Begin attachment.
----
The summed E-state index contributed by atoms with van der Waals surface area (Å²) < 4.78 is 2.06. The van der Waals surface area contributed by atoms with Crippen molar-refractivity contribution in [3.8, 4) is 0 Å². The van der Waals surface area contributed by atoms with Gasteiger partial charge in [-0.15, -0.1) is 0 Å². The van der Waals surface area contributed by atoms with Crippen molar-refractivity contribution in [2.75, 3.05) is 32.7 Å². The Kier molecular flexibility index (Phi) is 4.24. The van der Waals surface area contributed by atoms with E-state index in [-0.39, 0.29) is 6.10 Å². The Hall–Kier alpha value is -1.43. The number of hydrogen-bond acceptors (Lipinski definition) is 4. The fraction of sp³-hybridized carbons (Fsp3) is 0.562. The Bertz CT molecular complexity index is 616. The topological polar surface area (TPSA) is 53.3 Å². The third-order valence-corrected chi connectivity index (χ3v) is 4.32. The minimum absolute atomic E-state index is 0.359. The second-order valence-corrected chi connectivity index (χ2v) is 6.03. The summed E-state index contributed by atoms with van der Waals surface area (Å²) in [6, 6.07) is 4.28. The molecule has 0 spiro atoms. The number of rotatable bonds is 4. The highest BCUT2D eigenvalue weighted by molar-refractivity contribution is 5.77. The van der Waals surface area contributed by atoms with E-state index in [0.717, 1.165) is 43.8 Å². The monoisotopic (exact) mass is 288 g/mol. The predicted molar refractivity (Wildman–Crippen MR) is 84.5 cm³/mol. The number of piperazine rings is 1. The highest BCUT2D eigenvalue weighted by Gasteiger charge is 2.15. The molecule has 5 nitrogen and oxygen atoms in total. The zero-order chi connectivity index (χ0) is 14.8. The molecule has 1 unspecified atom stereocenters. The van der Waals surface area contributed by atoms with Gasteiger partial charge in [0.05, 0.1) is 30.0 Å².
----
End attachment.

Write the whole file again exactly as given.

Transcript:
The summed E-state index contributed by atoms with van der Waals surface area (Å²) < 4.78 is 2.06. The van der Waals surface area contributed by atoms with Crippen molar-refractivity contribution in [3.8, 4) is 0 Å². The van der Waals surface area contributed by atoms with Gasteiger partial charge in [-0.15, -0.1) is 0 Å². The van der Waals surface area contributed by atoms with Crippen molar-refractivity contribution in [2.75, 3.05) is 32.7 Å². The Kier molecular flexibility index (Phi) is 4.24. The van der Waals surface area contributed by atoms with E-state index in [-0.39, 0.29) is 6.10 Å². The Hall–Kier alpha value is -1.43. The number of hydrogen-bond acceptors (Lipinski definition) is 4. The fraction of sp³-hybridized carbons (Fsp3) is 0.562. The Bertz CT molecular complexity index is 616. The topological polar surface area (TPSA) is 53.3 Å². The third-order valence-corrected chi connectivity index (χ3v) is 4.32. The minimum absolute atomic E-state index is 0.359. The second-order valence-corrected chi connectivity index (χ2v) is 6.03. The summed E-state index contributed by atoms with van der Waals surface area (Å²) in [6, 6.07) is 4.28. The molecule has 0 spiro atoms. The number of rotatable bonds is 4. The highest BCUT2D eigenvalue weighted by molar-refractivity contribution is 5.77. The van der Waals surface area contributed by atoms with E-state index in [0.717, 1.165) is 43.8 Å². The monoisotopic (exact) mass is 288 g/mol. The predicted molar refractivity (Wildman–Crippen MR) is 84.5 cm³/mol. The number of piperazine rings is 1. The highest BCUT2D eigenvalue weighted by Gasteiger charge is 2.15. The molecule has 5 nitrogen and oxygen atoms in total. The zero-order chi connectivity index (χ0) is 14.8. The molecule has 1 unspecified atom stereocenters. The van der Waals surface area contributed by atoms with Gasteiger partial charge in [0.05, 0.1) is 30.0 Å².